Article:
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CRIME

Italian thief dons tuxedo for armed heists

An Italian thief decided to carry out his crime in style by holding up two shops at gunpoint wearing an elegant blue tuxedo, local newspapers reported on Sunday.

Italian thief dons tuxedo for armed heists
The thief was suspiciously wearing a tuxedo during a heatwave in Rome. Photo: Eliot Phillips/Flickr

 The thief, who was around 30 years old according to witnesses, committed the heists in his evening wear on Saturday before making his escape on a scooter with a booty of just under €1,000, the reports said.

Employees at the Eurospin and Lidl shops in the Rome suburb of Torre Spaccata said the thief looked very elegant but the outfit was a poor disguise, especially considering the current heat wave in Rome.

"We were robbed about a month ago as well. The check-out girl knew something was up this time because the man was wearing a tuxedo and a scarf, which is not the sort of thing you wear when it's 40C degrees in the shade," an employee at Lidl told Il Tempo daily.

Police said they were hoping video surveillance tapes would help them catch the thief, who had not bothered to cover his face.

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CRIME

New York returns 214 stolen artworks to Italy in seven months

Authorities in New York announced on Thursday the return to Italy of 14 more antiquities, worth an estimated €2.3 million, as part of an investigation into smuggling of stolen artifacts.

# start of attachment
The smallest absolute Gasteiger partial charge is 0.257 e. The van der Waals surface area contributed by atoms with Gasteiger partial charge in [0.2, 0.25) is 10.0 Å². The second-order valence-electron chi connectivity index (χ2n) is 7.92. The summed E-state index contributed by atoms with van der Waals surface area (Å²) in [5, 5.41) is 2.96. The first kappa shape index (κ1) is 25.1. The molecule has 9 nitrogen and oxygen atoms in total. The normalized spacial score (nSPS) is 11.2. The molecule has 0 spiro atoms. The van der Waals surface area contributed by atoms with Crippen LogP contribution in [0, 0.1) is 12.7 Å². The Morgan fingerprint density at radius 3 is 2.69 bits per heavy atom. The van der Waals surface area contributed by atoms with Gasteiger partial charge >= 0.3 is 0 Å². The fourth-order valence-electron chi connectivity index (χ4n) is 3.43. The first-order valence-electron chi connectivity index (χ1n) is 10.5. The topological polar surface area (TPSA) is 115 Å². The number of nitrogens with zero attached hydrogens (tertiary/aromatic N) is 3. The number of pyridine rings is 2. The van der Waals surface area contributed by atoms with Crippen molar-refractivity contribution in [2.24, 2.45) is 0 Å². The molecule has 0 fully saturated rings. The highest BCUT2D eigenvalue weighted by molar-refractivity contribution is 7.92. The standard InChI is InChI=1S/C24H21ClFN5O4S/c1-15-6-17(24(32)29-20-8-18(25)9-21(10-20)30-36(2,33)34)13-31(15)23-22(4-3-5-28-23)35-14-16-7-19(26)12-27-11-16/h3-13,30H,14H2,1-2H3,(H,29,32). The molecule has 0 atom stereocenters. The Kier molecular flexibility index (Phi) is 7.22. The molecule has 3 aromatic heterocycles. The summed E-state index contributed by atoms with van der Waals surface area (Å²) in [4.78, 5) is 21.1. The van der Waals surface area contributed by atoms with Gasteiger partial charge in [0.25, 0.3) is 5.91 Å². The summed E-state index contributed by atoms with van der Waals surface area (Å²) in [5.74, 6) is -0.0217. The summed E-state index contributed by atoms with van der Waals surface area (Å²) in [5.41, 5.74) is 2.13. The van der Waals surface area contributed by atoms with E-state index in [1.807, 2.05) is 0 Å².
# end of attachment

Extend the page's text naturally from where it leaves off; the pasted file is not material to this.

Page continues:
New York returns 214 stolen artworks to Italy in seven months

The Manhattan District Attorney’s office has been conducting an extensive investigation over the past two years into looted antiquities that have ended up in New York museums and galleries — including the prestigious Metropolitan Museum of Art.

During a ceremony on Thursday with the Italian consul general and Italian police representatives, 14 more artifacts – some 2,600 years old – were officially returned to Italy, bringing the total number of repatriated pieces to that country over the past seven months to 214, District Attorney Alvin Bragg’s office said.

READ ALSO: Italian ‘art squad’ police recover 800 illegally-excavated archaeological finds

More than 700 pieces worth more than $100 million have been returned in the past year to 17 countries, including Italy as well as Cambodia, India, Pakistan, Egypt, Iraq, and Greece, the statement added.

New York, a hub of stolen antiquities trafficking for decades, set up a task force in 2017 to investigate the illicit trade.

According to the statement by District Attorney Bragg, who took office in January 2022, Thursday’s repatriation included the silver “Sicily Naxos Coin,” minted around 430 BCE and currently valued at half a million dollars.

Other notable items included ancient pottery dating to 510 BCE, and amarble head of Roman Emperor Hadrian, dating to 200 CE.

Among the culprits behind the 14 returned pieces, the statement said, were well-known art traffickers Giacomo Medici and Giovanni Franco Becchina, as well as Robert Hecht, the Paris-based American art dealer who died in 2012.

The traffickers had “relied on gangs of tombaroli (tomb raiders) to loot carefully chosen and insufficiently guarded archaeological sites throughout the Mediterranean,” it added.

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